HSR&D Citation Abstract
Search | Search by Center | Search by Source | Keywords in Title
Managing Acute Pain in Patients Taking Medication for Opioid Use Disorder: a Rapid Review.
Veazie S, Mackey K, Peterson K, Bourne D. Managing Acute Pain in Patients Taking Medication for Opioid Use Disorder: a Rapid Review. Journal of general internal medicine. 2020 Dec 1; 35(Suppl 3):945-953.
Managing acute pain in patients with opioid use disorder (OUD) on medication (methadone, buprenorphine, or naltrexone) can be complicated by patients' higher baseline pain sensitivity and need for higher opioid doses to achieve pain relief. This review aims to evaluate the benefits and harms of acute pain management strategies for patients taking OUD medications and whether strategies vary by OUD medication type or cause of acute pain.
We systematically searched multiple bibliographic sources until April 2020. One reviewer used prespecified criteria to assess articles for inclusion, extract data, rate study quality, and grade our confidence in the body of evidence, all with second reviewer checking.
We identified 12 observational studies-3 with control groups and 9 without. Two of the studies with control groups suggest that continuing buprenorphine and methadone in OUD patients after surgery may reduce the need for additional opioids and that ineffective pain management in patients taking methadone can result in disengagement in care. A third controlled study found that patients taking OUD medications may need higher doses of additional opioids for pain control, but provided insufficient detail to apply results to clinic practice. The only case study examining naltrexone reported that postoperative pain was managed using tramadol. We have low confidence in these findings as no studies directly addressed our question by comparing pain management strategies and few provided adequate descriptions of the dosage, timing, or rationale for clinical decisions.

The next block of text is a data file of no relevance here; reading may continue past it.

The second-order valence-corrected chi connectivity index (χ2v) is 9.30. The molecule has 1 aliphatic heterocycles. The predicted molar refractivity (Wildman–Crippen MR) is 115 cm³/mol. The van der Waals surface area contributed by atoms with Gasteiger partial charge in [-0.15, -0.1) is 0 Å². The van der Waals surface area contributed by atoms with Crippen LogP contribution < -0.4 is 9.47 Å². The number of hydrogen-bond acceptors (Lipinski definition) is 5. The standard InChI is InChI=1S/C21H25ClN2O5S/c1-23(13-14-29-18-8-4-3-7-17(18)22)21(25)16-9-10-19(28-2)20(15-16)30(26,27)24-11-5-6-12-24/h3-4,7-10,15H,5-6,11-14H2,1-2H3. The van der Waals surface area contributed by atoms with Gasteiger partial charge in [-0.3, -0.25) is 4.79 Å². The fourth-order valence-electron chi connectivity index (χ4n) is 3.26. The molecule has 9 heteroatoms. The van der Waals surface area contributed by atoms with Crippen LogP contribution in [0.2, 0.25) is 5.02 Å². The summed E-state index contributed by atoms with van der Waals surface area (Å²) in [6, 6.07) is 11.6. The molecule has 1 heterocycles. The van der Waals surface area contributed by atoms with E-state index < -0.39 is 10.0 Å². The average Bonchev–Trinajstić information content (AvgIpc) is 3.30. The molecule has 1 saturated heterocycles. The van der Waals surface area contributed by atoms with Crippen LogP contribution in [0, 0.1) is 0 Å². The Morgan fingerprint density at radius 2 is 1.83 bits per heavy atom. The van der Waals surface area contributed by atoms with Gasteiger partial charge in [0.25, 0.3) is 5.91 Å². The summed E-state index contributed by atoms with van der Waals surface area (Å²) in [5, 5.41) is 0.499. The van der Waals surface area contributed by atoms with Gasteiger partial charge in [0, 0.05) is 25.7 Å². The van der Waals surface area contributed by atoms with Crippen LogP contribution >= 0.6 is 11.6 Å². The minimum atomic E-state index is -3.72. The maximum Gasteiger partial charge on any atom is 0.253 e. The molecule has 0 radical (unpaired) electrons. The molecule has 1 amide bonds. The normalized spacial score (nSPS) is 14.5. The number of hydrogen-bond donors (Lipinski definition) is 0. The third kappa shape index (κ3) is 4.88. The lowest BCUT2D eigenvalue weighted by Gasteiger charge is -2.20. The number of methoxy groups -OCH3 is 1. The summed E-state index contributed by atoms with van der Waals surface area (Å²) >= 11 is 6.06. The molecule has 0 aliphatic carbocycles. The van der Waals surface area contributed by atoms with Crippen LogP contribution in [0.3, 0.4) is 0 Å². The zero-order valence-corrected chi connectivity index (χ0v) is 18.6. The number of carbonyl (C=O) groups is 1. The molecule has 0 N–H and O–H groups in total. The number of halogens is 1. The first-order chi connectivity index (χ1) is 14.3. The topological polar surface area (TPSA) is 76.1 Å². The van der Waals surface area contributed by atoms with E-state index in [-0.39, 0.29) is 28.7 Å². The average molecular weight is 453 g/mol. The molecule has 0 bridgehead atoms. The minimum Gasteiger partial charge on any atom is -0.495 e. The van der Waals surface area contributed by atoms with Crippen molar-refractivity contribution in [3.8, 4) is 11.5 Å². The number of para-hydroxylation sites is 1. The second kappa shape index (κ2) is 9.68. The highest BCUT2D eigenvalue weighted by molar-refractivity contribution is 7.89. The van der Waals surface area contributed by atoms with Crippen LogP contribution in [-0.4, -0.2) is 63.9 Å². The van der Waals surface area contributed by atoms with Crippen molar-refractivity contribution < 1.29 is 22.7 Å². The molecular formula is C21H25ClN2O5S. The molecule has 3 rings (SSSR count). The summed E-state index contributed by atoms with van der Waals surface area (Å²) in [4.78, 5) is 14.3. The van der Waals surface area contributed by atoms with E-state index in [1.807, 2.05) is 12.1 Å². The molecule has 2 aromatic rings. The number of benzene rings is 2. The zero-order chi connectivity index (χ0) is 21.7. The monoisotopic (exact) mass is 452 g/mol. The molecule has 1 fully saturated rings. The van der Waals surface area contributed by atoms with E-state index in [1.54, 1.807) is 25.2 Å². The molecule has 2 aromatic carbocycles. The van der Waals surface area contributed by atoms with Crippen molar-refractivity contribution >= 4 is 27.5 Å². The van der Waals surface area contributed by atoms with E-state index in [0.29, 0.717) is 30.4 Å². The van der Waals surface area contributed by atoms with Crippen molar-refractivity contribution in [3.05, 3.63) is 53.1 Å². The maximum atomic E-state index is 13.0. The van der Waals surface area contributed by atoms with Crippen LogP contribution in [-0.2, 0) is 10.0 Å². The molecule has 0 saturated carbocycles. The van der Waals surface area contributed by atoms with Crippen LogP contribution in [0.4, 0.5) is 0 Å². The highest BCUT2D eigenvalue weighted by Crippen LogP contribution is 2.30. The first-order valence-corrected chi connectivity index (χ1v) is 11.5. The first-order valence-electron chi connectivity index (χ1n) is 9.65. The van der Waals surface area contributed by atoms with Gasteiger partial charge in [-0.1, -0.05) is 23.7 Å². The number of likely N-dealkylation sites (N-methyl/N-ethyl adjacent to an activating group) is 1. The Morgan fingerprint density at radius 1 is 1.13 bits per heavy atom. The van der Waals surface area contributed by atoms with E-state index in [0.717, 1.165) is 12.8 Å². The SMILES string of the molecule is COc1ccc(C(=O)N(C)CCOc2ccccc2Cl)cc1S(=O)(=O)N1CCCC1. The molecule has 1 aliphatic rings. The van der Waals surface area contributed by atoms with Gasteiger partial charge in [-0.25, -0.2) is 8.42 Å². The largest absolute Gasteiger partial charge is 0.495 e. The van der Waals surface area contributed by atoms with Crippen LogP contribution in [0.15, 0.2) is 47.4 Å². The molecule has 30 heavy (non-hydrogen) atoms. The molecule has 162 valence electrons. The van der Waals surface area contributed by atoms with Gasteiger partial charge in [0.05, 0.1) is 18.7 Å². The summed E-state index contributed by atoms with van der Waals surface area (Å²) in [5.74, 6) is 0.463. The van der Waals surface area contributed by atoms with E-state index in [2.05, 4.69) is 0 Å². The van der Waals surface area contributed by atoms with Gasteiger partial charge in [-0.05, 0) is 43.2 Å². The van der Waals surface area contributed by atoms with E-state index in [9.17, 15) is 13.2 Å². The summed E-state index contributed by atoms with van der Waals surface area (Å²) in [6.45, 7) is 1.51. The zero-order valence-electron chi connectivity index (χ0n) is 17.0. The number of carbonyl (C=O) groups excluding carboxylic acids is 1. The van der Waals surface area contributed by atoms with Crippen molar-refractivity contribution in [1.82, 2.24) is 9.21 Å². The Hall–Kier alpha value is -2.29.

We lack rigorous evidence on acute pain management in patients taking medication for OUD; however, evidence supports the practice of continuing methadone or buprenorphine for most patients during acute pain episodes. Well-described, prospective studies of adjuvant pain management strategies when OUD medications are continued would add to the existing literature base. Studies on nonopioid treatments are also needed for patients taking naltrexone.